By Matt Sutkoski
Sometimes, it seems all musical roads lead back to Cuba.
If you listen, says Toni Basanta, a Cuban music expert who lives in Richmond, traces of Cuban music are in the tracks of pop, jazz, funk, rock, R&B and other genres of music so many of us listen to.
Basanta is scheduled to discuss how Cuban music permeates mainstream American music, particularly jazz, during a Feb. 15 talk at the Dorothy Alling Memorial Library in Williston.
Basanta will trace the Cuban musical influences in America, starting with the Mambo Kings of the 1940s. He’ll discuss how the Mariel boatlift, a huge emigration of Cubans to the United States in 1980, served to freshen the influence of Cuba on music. Basanta will also touch on the Music Bridge in 1999, when, during a relative thaw in the frosty relations between the United States and Cuba, American musical luminaries such as Bonnie Raitt, Mick Fleetwood and Gladys Knight traveled to Cuba to collaborate with top musicians in that country.
All these events and others have continued leading to an outsized Cuban influence on American music, Basanta said.
You hear Cuban influence in obvious places, like the jazz of the Mambo Kings. Basanta suggests listening to other greats in the jazz world who incorporate tastes and textures of Cuba, like trombonist Wayne Wallace, jazz singer and composer Nnenna Freelon and the late Cuban pianist Paquito Hechevarria.
The sounds of Cuba are all over pop music, too, Basanta said. They can be heard in music from Madonna and Sade, even Barry Manilow. Hechevarria was a musician for Gloria Estefan and had a hand in many of her hits, such as “Conga.”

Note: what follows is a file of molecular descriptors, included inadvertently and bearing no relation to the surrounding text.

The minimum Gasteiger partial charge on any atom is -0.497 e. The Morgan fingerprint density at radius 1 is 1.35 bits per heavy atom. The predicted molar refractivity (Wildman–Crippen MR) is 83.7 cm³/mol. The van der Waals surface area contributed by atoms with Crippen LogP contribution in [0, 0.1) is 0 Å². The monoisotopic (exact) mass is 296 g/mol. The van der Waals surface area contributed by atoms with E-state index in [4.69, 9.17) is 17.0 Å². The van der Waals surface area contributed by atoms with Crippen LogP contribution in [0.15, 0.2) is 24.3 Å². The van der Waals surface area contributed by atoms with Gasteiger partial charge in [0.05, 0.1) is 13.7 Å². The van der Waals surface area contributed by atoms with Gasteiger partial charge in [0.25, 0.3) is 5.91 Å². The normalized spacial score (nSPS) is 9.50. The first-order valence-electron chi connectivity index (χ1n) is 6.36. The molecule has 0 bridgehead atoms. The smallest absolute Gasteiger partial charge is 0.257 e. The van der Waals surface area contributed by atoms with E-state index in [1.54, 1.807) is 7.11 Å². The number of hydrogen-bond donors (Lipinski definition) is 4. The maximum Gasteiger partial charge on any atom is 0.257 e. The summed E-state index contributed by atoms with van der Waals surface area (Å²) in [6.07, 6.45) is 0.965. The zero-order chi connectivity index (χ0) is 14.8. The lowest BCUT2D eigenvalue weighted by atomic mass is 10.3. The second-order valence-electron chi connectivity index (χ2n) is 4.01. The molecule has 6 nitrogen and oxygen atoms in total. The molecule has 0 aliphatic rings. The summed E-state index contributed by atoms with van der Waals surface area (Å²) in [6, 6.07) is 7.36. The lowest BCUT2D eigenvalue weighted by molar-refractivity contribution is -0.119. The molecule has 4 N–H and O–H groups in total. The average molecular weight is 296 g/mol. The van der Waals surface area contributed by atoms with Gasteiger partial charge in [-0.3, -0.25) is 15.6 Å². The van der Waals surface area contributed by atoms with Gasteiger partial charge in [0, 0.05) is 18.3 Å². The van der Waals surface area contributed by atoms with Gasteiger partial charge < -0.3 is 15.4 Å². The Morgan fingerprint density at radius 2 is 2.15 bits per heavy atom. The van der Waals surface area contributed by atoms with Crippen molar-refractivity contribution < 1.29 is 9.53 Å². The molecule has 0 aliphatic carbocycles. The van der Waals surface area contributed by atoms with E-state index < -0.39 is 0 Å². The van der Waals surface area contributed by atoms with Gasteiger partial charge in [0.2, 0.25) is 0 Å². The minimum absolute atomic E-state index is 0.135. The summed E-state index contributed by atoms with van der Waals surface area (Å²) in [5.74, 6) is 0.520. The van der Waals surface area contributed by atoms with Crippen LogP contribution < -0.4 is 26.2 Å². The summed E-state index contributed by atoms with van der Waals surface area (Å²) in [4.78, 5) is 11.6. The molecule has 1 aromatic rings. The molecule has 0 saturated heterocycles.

Basanta said another great example of Cuban influence in pop music is in the 2004 hit “She Will Be Loved” by Maroon 5.
Cuban influences make their way into other music genres because they always seem fresh, Basanta said.
“Cuban influenced music has never sounded old—on the contrary,” Basanta said. “If we think of three of the most influential bands each with a voice of their own—it comes to my mind Santana—that has been a powerhouse with many Cubans during all its history, Earth Wind & Fire and Rare Earth, for instance,” Basanta said.
Basanta said he hopes the people who listen to him at the library gain a new appreciation of how Cuban music increases the depth of much of the music people enjoy.
If anyone can convince an audience of that, it might well be Basanta. A Cuban immigrant who studied music in that country, Basanta has a huge collection of Cuban music and is an authority on the subject.
You can hear him on WWPV, the St. Michael’s College radio station and via The Radiator, 105.9 FM, the Burlington radio station backed by Vermont music promoters Big Heavy World.
Basanta also has a cable access show called “The Cuban Bridge” on Mount Mansfield Community Access in Richmond.
It looks to Basanta that Cuba, small and politically isolated as it is, will continue to loom large in music.
“(There are) a fine sampling of composers, bandleaders, soloists in constant demand who are pushing the boundaries, recording and creating a sound of their own without denying the inevitable influences, as there’s so much music in the air,” he said.
For instance, Los Angeles has a growing population of Cuban immigrants who are working with the likes of pianist Lyle Mays from the Pat Metheny Group.
If forced to pick, Basanto says his favorite Cuban musician is the jazz pianist, composer and arranger Chucho Valdes, largely because of his versatility and strength as a musician.
Basanta’s presentation, “Another Kind of Revolution: Cuban Influence on Jazz” is at 11 a.m. Saturday, Feb. 15 at the Dorothy Alling Memorial Library. Admission is free and open to the public.